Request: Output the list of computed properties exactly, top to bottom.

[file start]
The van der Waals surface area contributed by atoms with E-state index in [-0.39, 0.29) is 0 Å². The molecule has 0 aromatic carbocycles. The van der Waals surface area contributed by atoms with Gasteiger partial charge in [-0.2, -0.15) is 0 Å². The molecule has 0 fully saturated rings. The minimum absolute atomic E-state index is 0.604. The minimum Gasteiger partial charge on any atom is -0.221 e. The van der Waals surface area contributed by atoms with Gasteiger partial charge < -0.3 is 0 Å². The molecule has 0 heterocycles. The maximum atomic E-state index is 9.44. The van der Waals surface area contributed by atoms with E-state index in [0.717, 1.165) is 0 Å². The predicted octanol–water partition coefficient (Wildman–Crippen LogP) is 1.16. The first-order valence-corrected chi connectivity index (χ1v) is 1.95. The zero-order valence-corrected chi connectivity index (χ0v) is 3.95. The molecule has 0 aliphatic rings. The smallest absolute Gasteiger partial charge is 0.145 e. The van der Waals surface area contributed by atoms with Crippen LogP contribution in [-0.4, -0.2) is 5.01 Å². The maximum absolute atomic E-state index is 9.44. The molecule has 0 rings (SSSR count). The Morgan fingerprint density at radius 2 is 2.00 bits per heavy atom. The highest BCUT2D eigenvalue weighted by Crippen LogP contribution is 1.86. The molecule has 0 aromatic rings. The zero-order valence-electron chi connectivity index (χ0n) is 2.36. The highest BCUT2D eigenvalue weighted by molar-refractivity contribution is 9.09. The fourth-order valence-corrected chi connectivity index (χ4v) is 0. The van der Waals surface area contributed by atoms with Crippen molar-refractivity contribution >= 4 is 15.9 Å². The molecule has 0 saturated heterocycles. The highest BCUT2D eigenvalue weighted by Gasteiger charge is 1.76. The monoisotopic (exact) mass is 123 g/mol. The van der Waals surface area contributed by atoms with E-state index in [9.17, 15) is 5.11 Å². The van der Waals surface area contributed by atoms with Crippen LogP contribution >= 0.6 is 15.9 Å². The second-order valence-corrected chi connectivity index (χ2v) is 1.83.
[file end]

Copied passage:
The van der Waals surface area contributed by atoms with E-state index in [-0.39, 0.29) is 0 Å². The molecule has 0 aromatic carbocycles. The van der Waals surface area contributed by atoms with Gasteiger partial charge in [-0.2, -0.15) is 0 Å². The molecule has 0 fully saturated rings. The minimum absolute atomic E-state index is 0.604. The minimum Gasteiger partial charge on any atom is -0.221 e. The van der Waals surface area contributed by atoms with Gasteiger partial charge < -0.3 is 0 Å². The molecule has 0 heterocycles. The maximum atomic E-state index is 9.44. The van der Waals surface area contributed by atoms with E-state index in [0.717, 1.165) is 0 Å². The predicted octanol–water partition coefficient (Wildman–Crippen LogP) is 1.16. The first-order valence-corrected chi connectivity index (χ1v) is 1.95. The zero-order valence-corrected chi connectivity index (χ0v) is 3.95. The molecule has 0 aliphatic rings. The smallest absolute Gasteiger partial charge is 0.145 e. The van der Waals surface area contributed by atoms with Crippen LogP contribution in [-0.4, -0.2) is 5.01 Å². The maximum absolute atomic E-state index is 9.44. The molecule has 0 rings (SSSR count). The Morgan fingerprint density at radius 2 is 2.00 bits per heavy atom. The highest BCUT2D eigenvalue weighted by Crippen LogP contribution is 1.86. The molecule has 0 aromatic rings. The zero-order valence-electron chi connectivity index (χ0n) is 2.36. The highest BCUT2D eigenvalue weighted by molar-refractivity contribution is 9.09. The fourth-order valence-corrected chi connectivity index (χ4v) is 0. The van der Waals surface area contributed by atoms with Crippen molar-refractivity contribution >= 4 is 15.9 Å². The molecule has 0 saturated heterocycles. The highest BCUT2D eigenvalue weighted by Gasteiger charge is 1.76. The monoisotopic (exact) mass is 123 g/mol. The van der Waals surface area contributed by atoms with E-state index in [9.17, 15) is 5.11 Å². The van der Waals surface area contributed by atoms with Crippen LogP contribution >= 0.6 is 15.9 Å². The second-order valence-corrected chi connectivity index (χ2v) is 1.83.